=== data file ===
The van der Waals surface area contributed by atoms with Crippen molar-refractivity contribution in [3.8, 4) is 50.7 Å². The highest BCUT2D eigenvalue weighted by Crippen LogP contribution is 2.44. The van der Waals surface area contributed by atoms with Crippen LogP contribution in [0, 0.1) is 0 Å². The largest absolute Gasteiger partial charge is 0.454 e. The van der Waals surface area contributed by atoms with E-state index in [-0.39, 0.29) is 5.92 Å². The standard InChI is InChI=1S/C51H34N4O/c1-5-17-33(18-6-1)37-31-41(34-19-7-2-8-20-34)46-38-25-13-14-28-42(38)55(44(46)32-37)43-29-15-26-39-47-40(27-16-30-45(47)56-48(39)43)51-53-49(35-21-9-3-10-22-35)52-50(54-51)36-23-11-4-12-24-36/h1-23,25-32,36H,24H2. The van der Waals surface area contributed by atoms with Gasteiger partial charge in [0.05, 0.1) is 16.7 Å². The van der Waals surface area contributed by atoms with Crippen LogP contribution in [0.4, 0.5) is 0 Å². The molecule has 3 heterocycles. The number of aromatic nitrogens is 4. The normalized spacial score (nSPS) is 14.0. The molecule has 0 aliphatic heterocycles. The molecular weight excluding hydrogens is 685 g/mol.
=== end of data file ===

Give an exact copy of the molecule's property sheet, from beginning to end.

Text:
The van der Waals surface area contributed by atoms with Crippen molar-refractivity contribution in [3.8, 4) is 50.7 Å². The highest BCUT2D eigenvalue weighted by Crippen LogP contribution is 2.44. The van der Waals surface area contributed by atoms with Crippen LogP contribution in [0, 0.1) is 0 Å². The largest absolute Gasteiger partial charge is 0.454 e. The van der Waals surface area contributed by atoms with E-state index in [-0.39, 0.29) is 5.92 Å². The standard InChI is InChI=1S/C51H34N4O/c1-5-17-33(18-6-1)37-31-41(34-19-7-2-8-20-34)46-38-25-13-14-28-42(38)55(44(46)32-37)43-29-15-26-39-47-40(27-16-30-45(47)56-48(39)43)51-53-49(35-21-9-3-10-22-35)52-50(54-51)36-23-11-4-12-24-36/h1-23,25-32,36H,24H2. The van der Waals surface area contributed by atoms with Gasteiger partial charge in [0.05, 0.1) is 16.7 Å². The van der Waals surface area contributed by atoms with Crippen LogP contribution in [0.4, 0.5) is 0 Å². The molecule has 3 heterocycles. The number of aromatic nitrogens is 4. The normalized spacial score (nSPS) is 14.0. The molecule has 0 aliphatic heterocycles. The molecular weight excluding hydrogens is 685 g/mol.